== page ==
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Representing a Bluff
Huckleberry Seed
March 13, 2006

Deception is a vital tactic in poker. Usually, when a player talks about a deceptive play, he's referring to a bluff - a time when he represented a hand of greater value than the one he held. But this isn't the only deception available in poker - not by a long shot. If you study your opportunities thoroughly, you can use the threat of a bluff to engage in another type of deception, one in which you're trying to convince an opponent that you are bluffing when, in fact, you have a great hand.

Say you're playing in a No-Limit cash game and things are going well. You've been playing actively and aggressively. You've been firing at a lot of pots, using a combination of good cards and well-timed small bluffs to pick up a number of them. To your tablemates, it seems as if you're trying to capture every chip on the table. They're starting to grow suspicious and feel you're getting greedy.

With the table in this mindset, you call a middle position raise from the big blind. You're holding modest cards - 6d-8d. The flop comes 7c-4h-Qs. You now have a gutshot straight draw and check. You're opponent bets half the pot and you call, feeling that if you hit, you can win a big pot. The turn is the Tc. Now you have a double gutshot draw - any 5 or 9 will make a straight.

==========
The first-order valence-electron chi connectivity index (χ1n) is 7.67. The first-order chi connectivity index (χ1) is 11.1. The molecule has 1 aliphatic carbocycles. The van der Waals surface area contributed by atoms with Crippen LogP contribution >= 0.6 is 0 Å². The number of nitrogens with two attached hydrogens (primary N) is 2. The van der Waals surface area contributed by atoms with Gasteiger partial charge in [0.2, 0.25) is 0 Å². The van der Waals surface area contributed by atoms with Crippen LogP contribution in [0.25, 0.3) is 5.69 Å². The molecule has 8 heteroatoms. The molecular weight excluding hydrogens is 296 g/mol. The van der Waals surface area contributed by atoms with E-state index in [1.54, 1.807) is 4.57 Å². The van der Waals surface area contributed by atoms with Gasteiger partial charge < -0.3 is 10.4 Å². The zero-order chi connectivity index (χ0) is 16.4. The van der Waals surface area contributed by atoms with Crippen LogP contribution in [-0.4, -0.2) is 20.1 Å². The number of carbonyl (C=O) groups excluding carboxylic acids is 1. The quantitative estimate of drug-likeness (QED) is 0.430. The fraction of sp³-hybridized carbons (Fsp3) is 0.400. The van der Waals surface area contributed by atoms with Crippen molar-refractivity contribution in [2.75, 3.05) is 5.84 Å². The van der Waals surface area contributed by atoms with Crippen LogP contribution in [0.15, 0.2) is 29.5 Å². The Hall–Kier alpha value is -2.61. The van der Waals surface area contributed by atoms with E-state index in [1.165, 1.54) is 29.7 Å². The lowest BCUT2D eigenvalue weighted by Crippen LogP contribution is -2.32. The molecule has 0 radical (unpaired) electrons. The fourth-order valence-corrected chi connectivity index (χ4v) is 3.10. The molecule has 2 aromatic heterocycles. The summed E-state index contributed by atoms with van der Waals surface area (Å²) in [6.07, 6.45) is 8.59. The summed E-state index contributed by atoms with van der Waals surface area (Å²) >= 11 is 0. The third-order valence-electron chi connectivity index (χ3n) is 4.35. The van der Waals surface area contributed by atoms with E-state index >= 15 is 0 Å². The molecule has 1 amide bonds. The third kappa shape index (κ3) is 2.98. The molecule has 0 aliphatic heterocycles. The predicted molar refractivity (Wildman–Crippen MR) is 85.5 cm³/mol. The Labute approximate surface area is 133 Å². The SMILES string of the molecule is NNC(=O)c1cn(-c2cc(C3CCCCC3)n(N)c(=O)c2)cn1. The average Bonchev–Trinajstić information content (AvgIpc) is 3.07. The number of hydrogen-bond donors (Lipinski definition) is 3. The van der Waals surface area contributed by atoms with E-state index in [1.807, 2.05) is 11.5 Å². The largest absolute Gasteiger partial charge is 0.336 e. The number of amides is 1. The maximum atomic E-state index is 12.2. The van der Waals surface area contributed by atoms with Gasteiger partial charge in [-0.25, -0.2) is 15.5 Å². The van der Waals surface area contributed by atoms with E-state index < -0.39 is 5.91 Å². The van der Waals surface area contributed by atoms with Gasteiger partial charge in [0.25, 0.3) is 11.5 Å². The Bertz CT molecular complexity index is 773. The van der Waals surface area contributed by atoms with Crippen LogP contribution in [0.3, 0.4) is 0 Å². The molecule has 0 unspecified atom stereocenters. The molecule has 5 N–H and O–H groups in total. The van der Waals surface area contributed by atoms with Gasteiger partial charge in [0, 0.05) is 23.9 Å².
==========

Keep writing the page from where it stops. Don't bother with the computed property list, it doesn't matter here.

At this point, put out a large bet. If your opponent holds Jacks or Ace-King, he'll likely fold. If he's got Aces or Kings, he'll probably call. And, if so, you'll know he holds a good hand that he's willing to defend.

The river brings a 9, completing your straight. Now you can use you're aggressive image to your advantage. Move all-in, even if the bet is two, three or four times the size of the pot. To your opponent, it's bound to look like a bluff. Your bet will seem ridiculously large and impulsive. If you had the nuts, he'd reason, you'd bet smaller, trying to get some value. He'll look at his big pocket pair, feeling that he needs to make a stand against your relentless play. This deceptive play where you're actually representing a bluff will give you a chance to win a huge pot.

If your opponent folds, you'll want to make a note. You'll know he folded a big hand and might be willing to make other lay downs in the future. But, you don't want to push this guy too hard. If you force him to make two or three big lay downs, he's sure to call you down later. When he's reached that state of mind, make sure you have a big hand the next time you play a pot together.

No-Limit poker offers some great opportunities for deception. As you develop your game, look for spots where bluffs and the threat of bluffs can win you big pots.

Huckleberry Seed
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